We asserted that: “if inflation picks up [which we deemed very likely], forcing central banks to raise rates, it could easily push the financial markets into a tailspin while crippling the ability of the central bank to respond to the emerging crisis. This would mean an utter collapse of the financial markets and, most likely, the banking sector as well.”

This should give a glimpse into the nature of the crisis we are likely to face. It will not be contained to one sector of the economy but will spread like a wildfire across the (global) economy when the crisis truly gets going. Alas, the economic crisis will consist of several overlapping individual crises (inflation, banking, corporate debt, sovereign debt, and currency crises), i.e., it will be “multifaceted.”

Now after the 75-basis point hike and the start of the QT of the Fed (the balance sheet has diminished by $47 billion from its peak), the most destructive stages of the crisis, the Flood and the Calamity, are edging closer. It is likely that the Fed will pivot, again, from its tightening at some point, probably after credit markets start to crack. However, it should be noted that there will a point after which the collapse cannot be stopped. The question is, will the Fed be able recognize it and react in time? I am skeptical.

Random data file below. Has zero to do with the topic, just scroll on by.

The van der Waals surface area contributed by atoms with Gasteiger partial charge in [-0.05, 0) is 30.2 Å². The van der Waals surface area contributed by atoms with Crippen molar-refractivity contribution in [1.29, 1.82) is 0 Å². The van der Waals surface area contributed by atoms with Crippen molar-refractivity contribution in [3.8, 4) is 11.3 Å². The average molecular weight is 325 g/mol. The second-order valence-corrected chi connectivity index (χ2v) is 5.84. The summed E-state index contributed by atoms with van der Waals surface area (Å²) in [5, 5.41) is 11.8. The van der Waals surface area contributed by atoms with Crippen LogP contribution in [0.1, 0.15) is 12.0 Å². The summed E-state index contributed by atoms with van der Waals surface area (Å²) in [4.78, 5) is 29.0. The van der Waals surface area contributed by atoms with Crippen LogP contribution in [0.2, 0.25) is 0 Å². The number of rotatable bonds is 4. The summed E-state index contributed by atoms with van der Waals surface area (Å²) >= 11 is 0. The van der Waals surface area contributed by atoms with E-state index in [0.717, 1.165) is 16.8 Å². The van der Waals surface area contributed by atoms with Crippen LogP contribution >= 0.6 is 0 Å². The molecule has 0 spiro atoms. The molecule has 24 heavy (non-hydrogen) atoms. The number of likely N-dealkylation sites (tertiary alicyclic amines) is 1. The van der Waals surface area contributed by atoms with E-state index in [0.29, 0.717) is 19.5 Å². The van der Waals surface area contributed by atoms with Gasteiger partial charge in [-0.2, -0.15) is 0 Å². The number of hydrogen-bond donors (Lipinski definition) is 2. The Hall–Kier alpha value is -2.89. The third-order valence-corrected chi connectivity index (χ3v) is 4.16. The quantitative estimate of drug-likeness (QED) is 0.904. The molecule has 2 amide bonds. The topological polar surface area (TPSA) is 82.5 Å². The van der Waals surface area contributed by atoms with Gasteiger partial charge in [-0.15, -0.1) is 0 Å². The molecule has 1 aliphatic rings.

It is rather unfathomable, how badly our political leaders and central bankers have been able to mess up the economy. The zombified corporations are what worry me the most, because we have really not seen a “Flood” of corporate bankruptcies since the Great Depression, which would have a devastating effect on our economies and societies, leading to the “Calamity” (more on that later).
Thus, this time around, the zombies may be the harbingers of nearly unimaginable economic horrors. Take heed.
Tuomas Malinen is CEO and chief economist at GnS Economics, a Helsinki-based macroeconomic consultancy, and an associate professor of economics. He studied economic growth and economic crises for 10 years. In his newsletter (MTMalinen.Substack.com), Malinen deals with forecasting and how to prepare for the recession and approaching crisis.